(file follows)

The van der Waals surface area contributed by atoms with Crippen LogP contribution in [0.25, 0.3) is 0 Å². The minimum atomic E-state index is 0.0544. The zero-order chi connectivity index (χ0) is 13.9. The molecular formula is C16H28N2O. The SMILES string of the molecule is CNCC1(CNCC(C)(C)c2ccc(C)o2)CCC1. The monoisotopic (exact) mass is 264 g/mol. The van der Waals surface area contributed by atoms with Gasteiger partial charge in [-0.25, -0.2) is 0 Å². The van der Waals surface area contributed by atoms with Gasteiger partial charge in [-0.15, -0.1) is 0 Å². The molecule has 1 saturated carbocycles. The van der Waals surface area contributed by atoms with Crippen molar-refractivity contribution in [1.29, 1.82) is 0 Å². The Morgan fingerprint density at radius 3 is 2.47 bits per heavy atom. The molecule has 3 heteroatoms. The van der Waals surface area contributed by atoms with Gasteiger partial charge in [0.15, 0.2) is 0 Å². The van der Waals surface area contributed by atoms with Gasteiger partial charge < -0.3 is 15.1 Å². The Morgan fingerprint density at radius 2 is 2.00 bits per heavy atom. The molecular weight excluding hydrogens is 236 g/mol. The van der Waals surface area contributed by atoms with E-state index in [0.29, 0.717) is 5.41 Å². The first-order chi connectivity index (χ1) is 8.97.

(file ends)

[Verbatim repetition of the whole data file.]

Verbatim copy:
The van der Waals surface area contributed by atoms with Crippen LogP contribution in [0.25, 0.3) is 0 Å². The minimum atomic E-state index is 0.0544. The zero-order chi connectivity index (χ0) is 13.9. The molecular formula is C16H28N2O. The SMILES string of the molecule is CNCC1(CNCC(C)(C)c2ccc(C)o2)CCC1. The monoisotopic (exact) mass is 264 g/mol. The van der Waals surface area contributed by atoms with Gasteiger partial charge in [-0.25, -0.2) is 0 Å². The van der Waals surface area contributed by atoms with Gasteiger partial charge in [-0.15, -0.1) is 0 Å². The molecule has 1 saturated carbocycles. The van der Waals surface area contributed by atoms with Crippen molar-refractivity contribution in [1.29, 1.82) is 0 Å². The Morgan fingerprint density at radius 3 is 2.47 bits per heavy atom. The molecule has 3 heteroatoms. The van der Waals surface area contributed by atoms with Gasteiger partial charge in [0.15, 0.2) is 0 Å². The van der Waals surface area contributed by atoms with Gasteiger partial charge < -0.3 is 15.1 Å². The Morgan fingerprint density at radius 2 is 2.00 bits per heavy atom. The molecular weight excluding hydrogens is 236 g/mol. The van der Waals surface area contributed by atoms with E-state index in [0.29, 0.717) is 5.41 Å². The first-order chi connectivity index (χ1) is 8.97.